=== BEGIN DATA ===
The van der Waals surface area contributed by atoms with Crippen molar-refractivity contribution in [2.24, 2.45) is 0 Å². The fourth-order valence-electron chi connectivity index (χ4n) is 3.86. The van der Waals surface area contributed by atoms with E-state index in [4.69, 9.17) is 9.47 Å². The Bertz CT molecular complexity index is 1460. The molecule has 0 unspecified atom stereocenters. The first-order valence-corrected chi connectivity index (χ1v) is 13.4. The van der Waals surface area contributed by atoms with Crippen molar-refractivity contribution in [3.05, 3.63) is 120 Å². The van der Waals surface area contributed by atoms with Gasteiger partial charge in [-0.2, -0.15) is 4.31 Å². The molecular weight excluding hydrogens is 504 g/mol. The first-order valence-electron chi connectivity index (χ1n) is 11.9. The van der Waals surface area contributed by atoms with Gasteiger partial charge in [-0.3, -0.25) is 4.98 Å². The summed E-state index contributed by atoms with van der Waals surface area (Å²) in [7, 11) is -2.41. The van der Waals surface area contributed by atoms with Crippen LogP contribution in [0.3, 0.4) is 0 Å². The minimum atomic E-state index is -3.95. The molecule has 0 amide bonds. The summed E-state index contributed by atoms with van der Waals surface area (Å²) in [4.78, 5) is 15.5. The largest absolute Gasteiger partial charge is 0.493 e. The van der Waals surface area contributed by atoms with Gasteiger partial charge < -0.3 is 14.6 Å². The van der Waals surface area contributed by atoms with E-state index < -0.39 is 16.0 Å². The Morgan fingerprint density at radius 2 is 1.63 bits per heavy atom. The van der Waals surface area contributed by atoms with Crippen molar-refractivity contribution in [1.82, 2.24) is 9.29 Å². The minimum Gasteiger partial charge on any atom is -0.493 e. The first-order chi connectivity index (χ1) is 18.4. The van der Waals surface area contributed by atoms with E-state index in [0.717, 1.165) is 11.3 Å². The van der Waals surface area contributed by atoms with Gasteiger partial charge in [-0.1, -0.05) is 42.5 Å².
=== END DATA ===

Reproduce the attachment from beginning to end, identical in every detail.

The van der Waals surface area contributed by atoms with Crippen molar-refractivity contribution in [2.24, 2.45) is 0 Å². The fourth-order valence-electron chi connectivity index (χ4n) is 3.86. The van der Waals surface area contributed by atoms with E-state index in [4.69, 9.17) is 9.47 Å². The Bertz CT molecular complexity index is 1460. The molecule has 0 unspecified atom stereocenters. The first-order valence-corrected chi connectivity index (χ1v) is 13.4. The van der Waals surface area contributed by atoms with Crippen molar-refractivity contribution in [3.05, 3.63) is 120 Å². The van der Waals surface area contributed by atoms with Gasteiger partial charge in [-0.2, -0.15) is 4.31 Å². The molecular weight excluding hydrogens is 504 g/mol. The first-order valence-electron chi connectivity index (χ1n) is 11.9. The van der Waals surface area contributed by atoms with Gasteiger partial charge in [-0.3, -0.25) is 4.98 Å². The summed E-state index contributed by atoms with van der Waals surface area (Å²) in [7, 11) is -2.41. The van der Waals surface area contributed by atoms with Crippen LogP contribution in [0.3, 0.4) is 0 Å². The minimum atomic E-state index is -3.95. The molecule has 0 amide bonds. The summed E-state index contributed by atoms with van der Waals surface area (Å²) in [4.78, 5) is 15.5. The largest absolute Gasteiger partial charge is 0.493 e. The van der Waals surface area contributed by atoms with Gasteiger partial charge < -0.3 is 14.6 Å². The van der Waals surface area contributed by atoms with E-state index < -0.39 is 16.0 Å². The Morgan fingerprint density at radius 2 is 1.63 bits per heavy atom. The van der Waals surface area contributed by atoms with Crippen molar-refractivity contribution in [1.82, 2.24) is 9.29 Å². The minimum Gasteiger partial charge on any atom is -0.493 e. The first-order chi connectivity index (χ1) is 18.4. The van der Waals surface area contributed by atoms with E-state index in [0.717, 1.165) is 11.3 Å². The van der Waals surface area contributed by atoms with Gasteiger partial charge in [-0.1, -0.05) is 42.5 Å².